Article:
The following article on aerial refueling is an excerpt from Barrett Tillman's book On Wave and Wing: The 100 Year Quest to Perfect the Aircraft Carrier.
Jet aircraft brought unparalleled performance to carrier aircraft, but at a price. Aside from the difficulty of landing aboard ship at higher speeds than propeller planes, jets consumed large quantities of fuel. According to Rear Admiral James D. Ramage, an early commander of the East Coast heavy attack wing, “Tanker fuel is the most expensive there is because you pay for it twice. But when you need it, you really need it!”
Aerial refueling thus became an early priority with specialized equipment and techniques, and the Navy began examining the potential from 1948.
Jets could fly close formation and, with a tanker trailing a hose with a “basket” receptacle, the recipient could hook up without a piston aircraft's whirling propeller intervening. From the mid-1950s an increasing number of carrier jets were equipped with aerial refueling probes, either fixed in place as with the A4D (later A-4) Skyhawk or retractable as with the F8U (later F-8) Crusader.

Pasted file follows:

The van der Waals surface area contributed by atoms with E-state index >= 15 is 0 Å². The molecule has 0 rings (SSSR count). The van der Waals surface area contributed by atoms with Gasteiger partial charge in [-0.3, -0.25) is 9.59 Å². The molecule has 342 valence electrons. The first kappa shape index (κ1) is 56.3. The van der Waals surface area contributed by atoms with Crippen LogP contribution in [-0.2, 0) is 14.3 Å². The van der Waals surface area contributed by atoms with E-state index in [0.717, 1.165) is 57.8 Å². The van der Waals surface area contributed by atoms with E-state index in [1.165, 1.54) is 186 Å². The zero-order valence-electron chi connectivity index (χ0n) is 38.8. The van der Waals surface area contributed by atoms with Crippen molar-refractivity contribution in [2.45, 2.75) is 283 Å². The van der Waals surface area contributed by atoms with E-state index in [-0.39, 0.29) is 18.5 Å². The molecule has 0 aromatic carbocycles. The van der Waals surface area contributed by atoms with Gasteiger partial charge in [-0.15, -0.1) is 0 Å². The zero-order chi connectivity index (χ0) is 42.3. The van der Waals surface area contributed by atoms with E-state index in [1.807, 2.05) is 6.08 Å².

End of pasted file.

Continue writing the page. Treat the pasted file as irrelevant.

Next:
The earliest airborne tankers were modified A2J Savages, no longer needed for nuclear attack. However, the bigger, faster Douglas Skywarrior offered greater options and was modified or built in the KA-3B version, capable of lifting more than twenty thousand pounds (nearly three thousand gallons) of JP-5 jet fuel off a carrier deck.
Tankers not only extended the range of fighter and attack aircraft, but could save fuel-starved planes with battle damage or nearly empty tanks over a fouled deck.
An alternative to dedicated KA-3s and smaller KA-6 Intruder tankers was “buddy pack” aerial refueling. A-4 Skyhawks and A-7 Corsairs could fly with underwing tanks containing nine thousand pounds or more, enabling squadron mates to hook up and receive life-saving “plugs.” KA-3s left the fleet in 1987 and Intruders in 1997, leaving antisubmarine Lockheed S-3 Vikings to provide organic air wing tanking.
The perceived need of aerial refueling was such that the sixteen Vikings modified from ASW to multi-use electronic warfare roles retained the tanker capability. Some aircrew were appalled: “It showed a lack of clear thinking. They should have been as far from the carrier as possible, listening and recording.” The ES-3s were retired in 1999, and the last fleet Vikings departed a decade later.
Lacking an indigenous tanker, carrier air wings became heavily dependent upon the Air Force. Consequently, long-range strikes over Afghanistan and elsewhere required even more interservice cooperation. Some equitability ensued after the Air Force grounded its EF-111 Raven radar jammers, however, leaving the Navy and Marines the electronic warfare mission with EA-6B Prowlers.